When you experience an intensely frightening, stressful, or painful event such as an accident, disaster, or abuse, the emotional effects usually resolve in time. If you’ve been through a major trauma in your life, you may have worked to cope with it long after it ended. Most often, people can process their feelings without professional intervention, but sometimes they might need a little help to work through them. 

Emotional healing is essential to helping you feel better, and there are a lot of things you can do to kindle it within yourself. While this article is not intended to advise you on medical or mental issues, it provides information that might be helpful to those still working through their feelings after a traumatic event. If you’ve been through something like this, please reach out for help from those qualified to assess your situation.

Emotional Healing After Trauma

For the purposes of this article, the word trauma refers to a traumatic or intensely difficult experience. These experiences may make you feel sad, lonely, fearful, angry, anxious, or bring up distressing memories. Emotional healing refers to your ability to process your feelings about that experience — and your ability to move on from what has happened to you.

The following tips might help you to process your feelings, potentially in conjunction with therapy or other professional assistance (including energy healing), if needed.

  • Be patient with yourself
    Depending on the seriousness of your situation, it may take days, weeks, or months for you to acknowledge and learn to live with what has happened to you. If you have lost someone close to you, allow yourself time to grieve. You may even go through a grieving process after losing a job, relationship, or expectation of how you thought your life would turn out.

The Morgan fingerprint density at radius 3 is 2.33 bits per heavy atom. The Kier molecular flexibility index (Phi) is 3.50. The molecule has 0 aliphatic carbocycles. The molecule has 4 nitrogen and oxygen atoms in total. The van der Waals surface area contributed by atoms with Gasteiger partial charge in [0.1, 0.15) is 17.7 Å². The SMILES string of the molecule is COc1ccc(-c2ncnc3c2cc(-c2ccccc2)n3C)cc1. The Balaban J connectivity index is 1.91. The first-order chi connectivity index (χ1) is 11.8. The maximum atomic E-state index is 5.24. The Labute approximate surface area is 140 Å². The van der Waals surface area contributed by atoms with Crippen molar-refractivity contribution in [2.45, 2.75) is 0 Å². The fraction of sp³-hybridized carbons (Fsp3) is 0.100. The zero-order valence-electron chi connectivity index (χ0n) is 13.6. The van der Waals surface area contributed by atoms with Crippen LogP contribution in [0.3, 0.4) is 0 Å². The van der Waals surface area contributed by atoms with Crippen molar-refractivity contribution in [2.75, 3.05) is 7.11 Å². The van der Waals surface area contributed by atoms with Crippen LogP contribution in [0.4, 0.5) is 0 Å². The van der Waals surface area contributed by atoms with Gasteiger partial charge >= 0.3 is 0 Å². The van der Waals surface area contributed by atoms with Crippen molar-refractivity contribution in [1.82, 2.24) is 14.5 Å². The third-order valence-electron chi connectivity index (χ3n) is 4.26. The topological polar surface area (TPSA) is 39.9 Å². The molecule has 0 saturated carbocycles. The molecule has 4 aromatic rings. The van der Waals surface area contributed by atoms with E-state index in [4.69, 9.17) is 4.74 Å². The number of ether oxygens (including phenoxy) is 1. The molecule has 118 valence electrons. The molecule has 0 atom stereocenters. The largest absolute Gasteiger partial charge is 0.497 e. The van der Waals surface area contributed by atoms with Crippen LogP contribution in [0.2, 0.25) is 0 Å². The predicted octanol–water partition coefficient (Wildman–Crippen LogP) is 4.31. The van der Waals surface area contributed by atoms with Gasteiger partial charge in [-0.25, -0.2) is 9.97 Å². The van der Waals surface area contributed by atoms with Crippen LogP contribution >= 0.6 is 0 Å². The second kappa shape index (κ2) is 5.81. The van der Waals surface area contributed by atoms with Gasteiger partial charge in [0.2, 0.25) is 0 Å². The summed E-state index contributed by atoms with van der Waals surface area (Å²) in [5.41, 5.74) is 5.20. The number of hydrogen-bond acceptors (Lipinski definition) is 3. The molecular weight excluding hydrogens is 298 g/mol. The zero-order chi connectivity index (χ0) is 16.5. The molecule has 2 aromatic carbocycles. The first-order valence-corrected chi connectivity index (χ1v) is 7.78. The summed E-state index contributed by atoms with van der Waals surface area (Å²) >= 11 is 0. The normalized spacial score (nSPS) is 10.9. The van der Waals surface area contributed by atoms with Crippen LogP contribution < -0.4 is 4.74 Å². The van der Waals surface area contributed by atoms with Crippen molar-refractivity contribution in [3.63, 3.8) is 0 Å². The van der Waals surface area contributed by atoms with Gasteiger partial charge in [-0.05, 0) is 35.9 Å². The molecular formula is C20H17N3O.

• Connect with people who understand
    Joining a group of others or talking with a friend who has been through an experience similar to yours can help you feel less isolated. Feeling understood by someone else may be essential to your emotional healing.

  • Share your feelings
    Your family and friends might not know what to say to help you feel better, but it might be most helpful for them just to listen. Let yourself cry — it can be very cathartic and emotionally healing.

  • Embrace your routine
    A traumatic experience might throw your routine off at first. But as soon as you’re ready, try to get back to your regular routine: meal times, exercise, errands, and work (if possible) can help you begin to feel normal again.

  • Do what you used to do
    If you’ve always enjoyed lunch dates with your best friend or playing tennis with your brother, try to resume these things. Even if you don’t want to talk about what you’ve been through, getting back to things you normally enjoy can be part of your emotional healing process.

  • Release Trapped Emotions
    Work alone or with a practitioner to release Trapped Emotions using The Emotion Code®. This could help you rid yourself of emotional baggage from the traumatic experience. It could also help you release any other emotional energies that have been with you for a while and may be hurting your ability to deal with the trauma you’ve just experienced. Practicing this energy healing tool regularly may help you keep things in check.

What Not to Do

Along with these tips that could aid your emotional healing after trauma, there are some things you might want to avoid doing. For one thing, the old adage of not “bottling up” your feelings holds true here — it’s important to let your feelings out. Also, while you’re suffering it’s probably best not to make any major life decisions, such as moving, changing jobs or relationships. Also, please be careful not to use any kind of substance like alcohol or drugs to help you escape your distress. Talk to a friend or get some therapy instead.

Emotional healing after a traumatic experience is critical to your ability to move on. Seek counseling or other help where necessary. Energy healing tools like The Emotion Code can help support you while you learn to cope with stress and trauma.